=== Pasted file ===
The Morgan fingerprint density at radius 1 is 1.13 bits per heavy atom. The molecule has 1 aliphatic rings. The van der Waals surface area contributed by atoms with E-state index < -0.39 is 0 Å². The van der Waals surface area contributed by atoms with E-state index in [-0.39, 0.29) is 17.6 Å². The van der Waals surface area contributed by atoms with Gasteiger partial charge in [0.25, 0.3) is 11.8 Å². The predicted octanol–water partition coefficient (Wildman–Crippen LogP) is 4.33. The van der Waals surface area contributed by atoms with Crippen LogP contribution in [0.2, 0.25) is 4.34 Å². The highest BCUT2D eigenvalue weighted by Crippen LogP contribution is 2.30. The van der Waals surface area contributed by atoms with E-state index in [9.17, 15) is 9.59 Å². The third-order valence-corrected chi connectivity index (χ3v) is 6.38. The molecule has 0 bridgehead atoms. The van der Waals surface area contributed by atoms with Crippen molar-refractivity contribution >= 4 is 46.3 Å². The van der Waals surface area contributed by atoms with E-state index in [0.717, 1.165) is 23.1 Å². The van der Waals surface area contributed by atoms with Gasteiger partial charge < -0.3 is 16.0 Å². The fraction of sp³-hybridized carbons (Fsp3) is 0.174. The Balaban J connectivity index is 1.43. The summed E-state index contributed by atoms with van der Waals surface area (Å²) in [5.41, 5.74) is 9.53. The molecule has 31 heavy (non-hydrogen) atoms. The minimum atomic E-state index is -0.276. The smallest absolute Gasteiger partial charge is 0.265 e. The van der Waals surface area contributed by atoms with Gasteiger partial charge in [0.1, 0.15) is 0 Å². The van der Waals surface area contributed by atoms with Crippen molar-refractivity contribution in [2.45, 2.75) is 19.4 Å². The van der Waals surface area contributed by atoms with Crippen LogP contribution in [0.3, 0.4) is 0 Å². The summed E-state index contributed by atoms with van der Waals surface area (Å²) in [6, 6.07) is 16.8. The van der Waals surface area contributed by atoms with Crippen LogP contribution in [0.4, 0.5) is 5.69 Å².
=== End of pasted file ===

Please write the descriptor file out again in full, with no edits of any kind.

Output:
The Morgan fingerprint density at radius 1 is 1.13 bits per heavy atom. The molecule has 1 aliphatic rings. The van der Waals surface area contributed by atoms with E-state index < -0.39 is 0 Å². The van der Waals surface area contributed by atoms with E-state index in [-0.39, 0.29) is 17.6 Å². The van der Waals surface area contributed by atoms with Gasteiger partial charge in [0.25, 0.3) is 11.8 Å². The predicted octanol–water partition coefficient (Wildman–Crippen LogP) is 4.33. The van der Waals surface area contributed by atoms with Crippen LogP contribution in [0.2, 0.25) is 4.34 Å². The highest BCUT2D eigenvalue weighted by Crippen LogP contribution is 2.30. The van der Waals surface area contributed by atoms with E-state index in [9.17, 15) is 9.59 Å². The third-order valence-corrected chi connectivity index (χ3v) is 6.38. The molecule has 0 bridgehead atoms. The van der Waals surface area contributed by atoms with Crippen molar-refractivity contribution >= 4 is 46.3 Å². The van der Waals surface area contributed by atoms with E-state index in [0.717, 1.165) is 23.1 Å². The van der Waals surface area contributed by atoms with Gasteiger partial charge < -0.3 is 16.0 Å². The fraction of sp³-hybridized carbons (Fsp3) is 0.174. The Balaban J connectivity index is 1.43. The summed E-state index contributed by atoms with van der Waals surface area (Å²) in [5.41, 5.74) is 9.53. The molecule has 31 heavy (non-hydrogen) atoms. The minimum atomic E-state index is -0.276. The smallest absolute Gasteiger partial charge is 0.265 e. The van der Waals surface area contributed by atoms with Gasteiger partial charge in [0.1, 0.15) is 0 Å². The van der Waals surface area contributed by atoms with Crippen molar-refractivity contribution in [2.45, 2.75) is 19.4 Å². The van der Waals surface area contributed by atoms with Crippen LogP contribution in [0.3, 0.4) is 0 Å². The summed E-state index contributed by atoms with van der Waals surface area (Å²) in [6, 6.07) is 16.8. The van der Waals surface area contributed by atoms with Crippen LogP contribution in [0.4, 0.5) is 5.69 Å².